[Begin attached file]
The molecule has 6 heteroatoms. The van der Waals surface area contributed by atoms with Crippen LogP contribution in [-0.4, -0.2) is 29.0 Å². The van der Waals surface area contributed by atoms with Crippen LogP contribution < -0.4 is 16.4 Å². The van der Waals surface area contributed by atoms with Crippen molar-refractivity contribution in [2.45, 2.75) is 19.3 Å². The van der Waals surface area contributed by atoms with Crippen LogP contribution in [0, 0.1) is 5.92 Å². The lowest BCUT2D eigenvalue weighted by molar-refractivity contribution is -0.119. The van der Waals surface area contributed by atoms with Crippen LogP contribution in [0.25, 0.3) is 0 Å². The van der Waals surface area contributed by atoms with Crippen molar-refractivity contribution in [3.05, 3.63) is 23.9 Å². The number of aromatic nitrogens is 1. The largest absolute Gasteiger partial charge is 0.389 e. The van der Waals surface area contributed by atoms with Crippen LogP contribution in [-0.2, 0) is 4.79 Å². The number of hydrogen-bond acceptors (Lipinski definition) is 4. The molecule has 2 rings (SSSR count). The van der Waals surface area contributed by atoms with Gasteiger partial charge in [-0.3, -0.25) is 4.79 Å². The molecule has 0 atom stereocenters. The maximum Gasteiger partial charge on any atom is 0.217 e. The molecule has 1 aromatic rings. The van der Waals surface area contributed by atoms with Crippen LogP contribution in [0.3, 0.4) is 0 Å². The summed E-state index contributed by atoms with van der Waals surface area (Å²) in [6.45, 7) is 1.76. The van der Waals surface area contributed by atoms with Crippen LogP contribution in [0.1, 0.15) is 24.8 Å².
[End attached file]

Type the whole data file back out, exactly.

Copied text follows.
The molecule has 6 heteroatoms. The van der Waals surface area contributed by atoms with Crippen LogP contribution in [-0.4, -0.2) is 29.0 Å². The van der Waals surface area contributed by atoms with Crippen LogP contribution < -0.4 is 16.4 Å². The van der Waals surface area contributed by atoms with Crippen molar-refractivity contribution in [2.45, 2.75) is 19.3 Å². The van der Waals surface area contributed by atoms with Crippen LogP contribution in [0, 0.1) is 5.92 Å². The lowest BCUT2D eigenvalue weighted by molar-refractivity contribution is -0.119. The van der Waals surface area contributed by atoms with Crippen LogP contribution in [0.25, 0.3) is 0 Å². The van der Waals surface area contributed by atoms with Crippen molar-refractivity contribution in [3.05, 3.63) is 23.9 Å². The number of aromatic nitrogens is 1. The largest absolute Gasteiger partial charge is 0.389 e. The van der Waals surface area contributed by atoms with Crippen LogP contribution in [-0.2, 0) is 4.79 Å². The number of hydrogen-bond acceptors (Lipinski definition) is 4. The molecule has 2 rings (SSSR count). The van der Waals surface area contributed by atoms with Gasteiger partial charge in [-0.3, -0.25) is 4.79 Å². The molecule has 0 atom stereocenters. The maximum Gasteiger partial charge on any atom is 0.217 e. The molecule has 1 aromatic rings. The van der Waals surface area contributed by atoms with Crippen LogP contribution in [0.3, 0.4) is 0 Å². The summed E-state index contributed by atoms with van der Waals surface area (Å²) in [6.45, 7) is 1.76. The van der Waals surface area contributed by atoms with Crippen LogP contribution in [0.1, 0.15) is 24.8 Å².